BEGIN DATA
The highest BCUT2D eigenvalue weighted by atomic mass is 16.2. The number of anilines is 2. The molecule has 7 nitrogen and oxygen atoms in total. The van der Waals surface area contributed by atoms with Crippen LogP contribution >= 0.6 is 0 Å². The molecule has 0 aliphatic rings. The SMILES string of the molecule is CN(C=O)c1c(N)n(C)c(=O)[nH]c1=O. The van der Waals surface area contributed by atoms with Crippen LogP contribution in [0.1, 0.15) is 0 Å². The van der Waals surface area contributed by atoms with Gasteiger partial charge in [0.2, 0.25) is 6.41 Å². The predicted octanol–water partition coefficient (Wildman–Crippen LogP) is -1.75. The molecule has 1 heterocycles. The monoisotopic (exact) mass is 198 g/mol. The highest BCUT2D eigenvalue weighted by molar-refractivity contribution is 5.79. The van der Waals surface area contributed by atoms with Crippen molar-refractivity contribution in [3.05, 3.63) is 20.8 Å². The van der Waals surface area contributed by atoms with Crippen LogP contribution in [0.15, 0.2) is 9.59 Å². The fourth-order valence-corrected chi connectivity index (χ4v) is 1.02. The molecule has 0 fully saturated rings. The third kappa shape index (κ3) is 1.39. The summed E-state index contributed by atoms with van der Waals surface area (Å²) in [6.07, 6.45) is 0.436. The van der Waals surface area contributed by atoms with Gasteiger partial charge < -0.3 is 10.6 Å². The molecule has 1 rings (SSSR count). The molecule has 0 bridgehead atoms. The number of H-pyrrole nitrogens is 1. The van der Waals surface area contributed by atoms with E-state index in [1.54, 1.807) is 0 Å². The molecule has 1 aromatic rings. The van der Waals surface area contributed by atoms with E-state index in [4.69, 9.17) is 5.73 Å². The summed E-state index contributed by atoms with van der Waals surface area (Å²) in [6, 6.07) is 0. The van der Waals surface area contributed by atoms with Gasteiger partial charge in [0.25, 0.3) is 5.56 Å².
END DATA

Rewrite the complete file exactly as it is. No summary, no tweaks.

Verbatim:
The highest BCUT2D eigenvalue weighted by atomic mass is 16.2. The number of anilines is 2. The molecule has 7 nitrogen and oxygen atoms in total. The van der Waals surface area contributed by atoms with Crippen LogP contribution >= 0.6 is 0 Å². The molecule has 0 aliphatic rings. The SMILES string of the molecule is CN(C=O)c1c(N)n(C)c(=O)[nH]c1=O. The van der Waals surface area contributed by atoms with Crippen LogP contribution in [0.1, 0.15) is 0 Å². The van der Waals surface area contributed by atoms with Gasteiger partial charge in [0.2, 0.25) is 6.41 Å². The predicted octanol–water partition coefficient (Wildman–Crippen LogP) is -1.75. The molecule has 1 heterocycles. The monoisotopic (exact) mass is 198 g/mol. The highest BCUT2D eigenvalue weighted by molar-refractivity contribution is 5.79. The van der Waals surface area contributed by atoms with Crippen molar-refractivity contribution in [3.05, 3.63) is 20.8 Å². The van der Waals surface area contributed by atoms with Crippen LogP contribution in [0.15, 0.2) is 9.59 Å². The fourth-order valence-corrected chi connectivity index (χ4v) is 1.02. The molecule has 0 fully saturated rings. The third kappa shape index (κ3) is 1.39. The summed E-state index contributed by atoms with van der Waals surface area (Å²) in [6.07, 6.45) is 0.436. The van der Waals surface area contributed by atoms with Gasteiger partial charge < -0.3 is 10.6 Å². The molecule has 1 rings (SSSR count). The molecule has 0 bridgehead atoms. The number of H-pyrrole nitrogens is 1. The van der Waals surface area contributed by atoms with E-state index in [1.54, 1.807) is 0 Å². The molecule has 1 aromatic rings. The van der Waals surface area contributed by atoms with E-state index in [4.69, 9.17) is 5.73 Å². The summed E-state index contributed by atoms with van der Waals surface area (Å²) in [6, 6.07) is 0. The van der Waals surface area contributed by atoms with Gasteiger partial charge in [0.25, 0.3) is 5.56 Å².